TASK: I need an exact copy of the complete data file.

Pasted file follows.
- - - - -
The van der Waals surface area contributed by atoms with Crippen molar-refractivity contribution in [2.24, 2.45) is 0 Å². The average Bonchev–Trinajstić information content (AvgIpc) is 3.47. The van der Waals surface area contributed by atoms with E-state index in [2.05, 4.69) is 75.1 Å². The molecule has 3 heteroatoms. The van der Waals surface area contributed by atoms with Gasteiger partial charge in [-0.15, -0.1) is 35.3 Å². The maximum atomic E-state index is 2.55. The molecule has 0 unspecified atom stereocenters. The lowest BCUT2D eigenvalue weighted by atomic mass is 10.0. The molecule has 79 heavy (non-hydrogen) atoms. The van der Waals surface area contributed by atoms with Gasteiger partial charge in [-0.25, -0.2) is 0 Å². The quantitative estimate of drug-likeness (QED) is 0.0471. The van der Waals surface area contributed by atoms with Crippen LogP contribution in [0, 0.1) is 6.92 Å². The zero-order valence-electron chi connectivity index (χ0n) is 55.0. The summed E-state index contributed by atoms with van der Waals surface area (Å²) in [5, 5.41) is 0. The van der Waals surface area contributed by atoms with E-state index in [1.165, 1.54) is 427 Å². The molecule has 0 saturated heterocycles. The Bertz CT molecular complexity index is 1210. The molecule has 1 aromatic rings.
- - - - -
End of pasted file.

The van der Waals surface area contributed by atoms with Crippen molar-refractivity contribution in [2.24, 2.45) is 0 Å². The average Bonchev–Trinajstić information content (AvgIpc) is 3.47. The van der Waals surface area contributed by atoms with E-state index in [2.05, 4.69) is 75.1 Å². The molecule has 3 heteroatoms. The van der Waals surface area contributed by atoms with Gasteiger partial charge in [-0.15, -0.1) is 35.3 Å². The maximum atomic E-state index is 2.55. The molecule has 0 unspecified atom stereocenters. The lowest BCUT2D eigenvalue weighted by atomic mass is 10.0. The molecule has 79 heavy (non-hydrogen) atoms. The van der Waals surface area contributed by atoms with Gasteiger partial charge in [-0.25, -0.2) is 0 Å². The quantitative estimate of drug-likeness (QED) is 0.0471. The van der Waals surface area contributed by atoms with Crippen LogP contribution in [0, 0.1) is 6.92 Å². The zero-order valence-electron chi connectivity index (χ0n) is 55.0. The summed E-state index contributed by atoms with van der Waals surface area (Å²) in [5, 5.41) is 0. The van der Waals surface area contributed by atoms with E-state index in [1.165, 1.54) is 427 Å². The molecule has 0 saturated heterocycles. The Bertz CT molecular complexity index is 1210. The molecule has 1 aromatic rings.